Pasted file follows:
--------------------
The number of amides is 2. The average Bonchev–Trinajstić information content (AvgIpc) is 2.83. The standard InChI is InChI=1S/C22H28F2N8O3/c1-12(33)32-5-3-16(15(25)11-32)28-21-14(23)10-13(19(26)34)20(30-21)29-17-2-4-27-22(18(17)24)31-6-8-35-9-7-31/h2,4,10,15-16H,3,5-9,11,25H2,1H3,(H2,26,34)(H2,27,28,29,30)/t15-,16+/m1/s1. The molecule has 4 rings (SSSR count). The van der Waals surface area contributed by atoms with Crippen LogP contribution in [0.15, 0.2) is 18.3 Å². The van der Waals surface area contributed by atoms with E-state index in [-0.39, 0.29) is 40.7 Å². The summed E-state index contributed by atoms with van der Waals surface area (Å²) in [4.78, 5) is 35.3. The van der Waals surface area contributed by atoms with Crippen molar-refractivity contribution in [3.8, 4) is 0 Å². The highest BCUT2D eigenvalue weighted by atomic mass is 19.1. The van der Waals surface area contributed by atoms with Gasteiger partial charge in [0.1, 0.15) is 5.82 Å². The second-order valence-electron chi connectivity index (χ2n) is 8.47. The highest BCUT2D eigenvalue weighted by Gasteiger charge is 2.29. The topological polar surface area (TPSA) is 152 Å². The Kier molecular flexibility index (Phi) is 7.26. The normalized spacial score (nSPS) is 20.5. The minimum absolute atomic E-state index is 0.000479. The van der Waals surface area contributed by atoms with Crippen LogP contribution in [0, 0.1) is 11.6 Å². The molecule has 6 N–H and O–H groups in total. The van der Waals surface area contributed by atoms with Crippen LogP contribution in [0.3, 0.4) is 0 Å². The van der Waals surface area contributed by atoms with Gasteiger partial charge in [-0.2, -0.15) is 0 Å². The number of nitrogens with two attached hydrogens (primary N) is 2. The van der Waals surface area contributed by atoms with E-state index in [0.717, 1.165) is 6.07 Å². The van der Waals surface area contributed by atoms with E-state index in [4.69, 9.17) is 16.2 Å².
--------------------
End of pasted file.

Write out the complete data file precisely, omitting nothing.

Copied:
The number of amides is 2. The average Bonchev–Trinajstić information content (AvgIpc) is 2.83. The standard InChI is InChI=1S/C22H28F2N8O3/c1-12(33)32-5-3-16(15(25)11-32)28-21-14(23)10-13(19(26)34)20(30-21)29-17-2-4-27-22(18(17)24)31-6-8-35-9-7-31/h2,4,10,15-16H,3,5-9,11,25H2,1H3,(H2,26,34)(H2,27,28,29,30)/t15-,16+/m1/s1. The molecule has 4 rings (SSSR count). The van der Waals surface area contributed by atoms with Crippen LogP contribution in [0.15, 0.2) is 18.3 Å². The van der Waals surface area contributed by atoms with E-state index in [-0.39, 0.29) is 40.7 Å². The summed E-state index contributed by atoms with van der Waals surface area (Å²) in [4.78, 5) is 35.3. The van der Waals surface area contributed by atoms with Crippen molar-refractivity contribution in [3.8, 4) is 0 Å². The highest BCUT2D eigenvalue weighted by atomic mass is 19.1. The van der Waals surface area contributed by atoms with Gasteiger partial charge in [0.1, 0.15) is 5.82 Å². The second-order valence-electron chi connectivity index (χ2n) is 8.47. The highest BCUT2D eigenvalue weighted by Gasteiger charge is 2.29. The topological polar surface area (TPSA) is 152 Å². The Kier molecular flexibility index (Phi) is 7.26. The normalized spacial score (nSPS) is 20.5. The minimum absolute atomic E-state index is 0.000479. The van der Waals surface area contributed by atoms with Crippen LogP contribution in [0, 0.1) is 11.6 Å². The molecule has 6 N–H and O–H groups in total. The van der Waals surface area contributed by atoms with Crippen LogP contribution in [0.3, 0.4) is 0 Å². The van der Waals surface area contributed by atoms with Gasteiger partial charge in [-0.2, -0.15) is 0 Å². The number of nitrogens with two attached hydrogens (primary N) is 2. The van der Waals surface area contributed by atoms with E-state index in [0.717, 1.165) is 6.07 Å². The van der Waals surface area contributed by atoms with E-state index in [4.69, 9.17) is 16.2 Å².